Thursday, February 14, 2013

Shadows of Liberty


After successful screenings on the film festival circuit, Shadows of Liberty begins its theatrical run at the Bloor Hot Docs Cinema on Friday. Here are my thoughts from when I viewed it at Hot Docs last year:

Exposing how conglomerates have influenced legislative change in order to control major media outlets, Shadows of Liberty is a startling wake up call. Director Jean-Philippe Tremblay’s film dissects how corporations, and even the government, are manipulating the news information most American’s receive. What was once a vessel for unbiased stories about real issues, many newspapers and television news channels are now spinning more mindless entertainment driven pieces.

Speaking to the likes of Dan Rather, The Wire creator David Simon, Julian Assange, Amy Goodman, and numerous others in the media industry, Tremblay is able to show how hard hitting investigative journalism is being swept under the rug. For example, a journalist affiliated with CBS broke a story regarding the harsh working conditions of Nike factory workers in Asia. The piece never made it to air because it would impact CBS’ financial bottom line. It was hard for CBS to air a story declaring anything bad about Nike considering that the athletic clothing company was one of their major Olympic advertising partners at the time.

Shadows of Liberty is quick to note that billion dollar corporations are not the only guilty party when it comes to influencing information in the media. The United States government has frequently had a hand in silencing several scandals. Whether it is tales of weapons of mass destruction or stories of selling secrets to the enemy, media outlets are no longer permitted to air or print everything they uncover. Instead of doing the required source checking, they simply take the word of the government as being fact. Tremblay documents how many of the corporations that own the major media outlets are also the same companies that provide presidential campaign funding. These unions have provided the government with the ability to alter certain news stories, and allowed the corporate CEO’s to influence the government into passing laws that will directly impact the CEO’s positively financially.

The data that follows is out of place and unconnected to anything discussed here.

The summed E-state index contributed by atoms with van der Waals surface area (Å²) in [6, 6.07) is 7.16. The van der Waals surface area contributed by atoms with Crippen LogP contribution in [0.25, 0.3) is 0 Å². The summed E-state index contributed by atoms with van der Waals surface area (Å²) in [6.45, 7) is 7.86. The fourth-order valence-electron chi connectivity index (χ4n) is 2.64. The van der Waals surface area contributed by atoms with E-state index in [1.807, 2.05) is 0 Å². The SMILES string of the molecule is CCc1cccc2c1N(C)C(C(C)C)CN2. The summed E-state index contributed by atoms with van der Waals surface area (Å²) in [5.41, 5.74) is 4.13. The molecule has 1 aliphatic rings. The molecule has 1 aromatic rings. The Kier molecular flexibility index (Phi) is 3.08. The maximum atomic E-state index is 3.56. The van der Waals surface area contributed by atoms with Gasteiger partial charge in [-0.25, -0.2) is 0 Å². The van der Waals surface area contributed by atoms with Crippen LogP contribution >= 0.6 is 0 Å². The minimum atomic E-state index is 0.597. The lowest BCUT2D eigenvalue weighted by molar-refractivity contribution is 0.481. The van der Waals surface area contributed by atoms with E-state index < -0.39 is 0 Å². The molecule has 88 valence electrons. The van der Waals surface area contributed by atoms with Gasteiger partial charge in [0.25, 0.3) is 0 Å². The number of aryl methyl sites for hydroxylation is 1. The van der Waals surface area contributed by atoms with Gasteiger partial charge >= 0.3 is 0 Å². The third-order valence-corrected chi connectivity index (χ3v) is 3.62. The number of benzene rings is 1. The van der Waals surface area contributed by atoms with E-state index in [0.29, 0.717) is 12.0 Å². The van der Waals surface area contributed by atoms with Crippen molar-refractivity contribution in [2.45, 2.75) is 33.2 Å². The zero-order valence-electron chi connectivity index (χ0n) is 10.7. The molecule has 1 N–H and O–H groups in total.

The quest for the financial bottom line by CEO’s of corporations such as Viacom, Time Warner, Disney, and General Electric, to name a few, has crippled the state of modern day journalism. Similar to the film Inside Job, Tremblay’s intention to expose this suppression of true journalism is made clear from the start. As a result, the film is a little too one-sided as it does not shed much light on the smaller media outlets that still produce insightful content. Tremblay’s documentary is concerned with only the major media outlets. Regardless of whether or not you agree with Tremblay’s methods in regards to what is being featured in the film, Shadows of Liberty raises an important issue that needs to be discussed. It is especially appropriate considering the troubles media mogul Rupert Murdoch found himself in over the last few years; as well as the news of General Electric selling the rest of NBC to Comcast. Shadows of Liberty is a timely, and effective, film that will have audiences questioning everything they read and see in the news.

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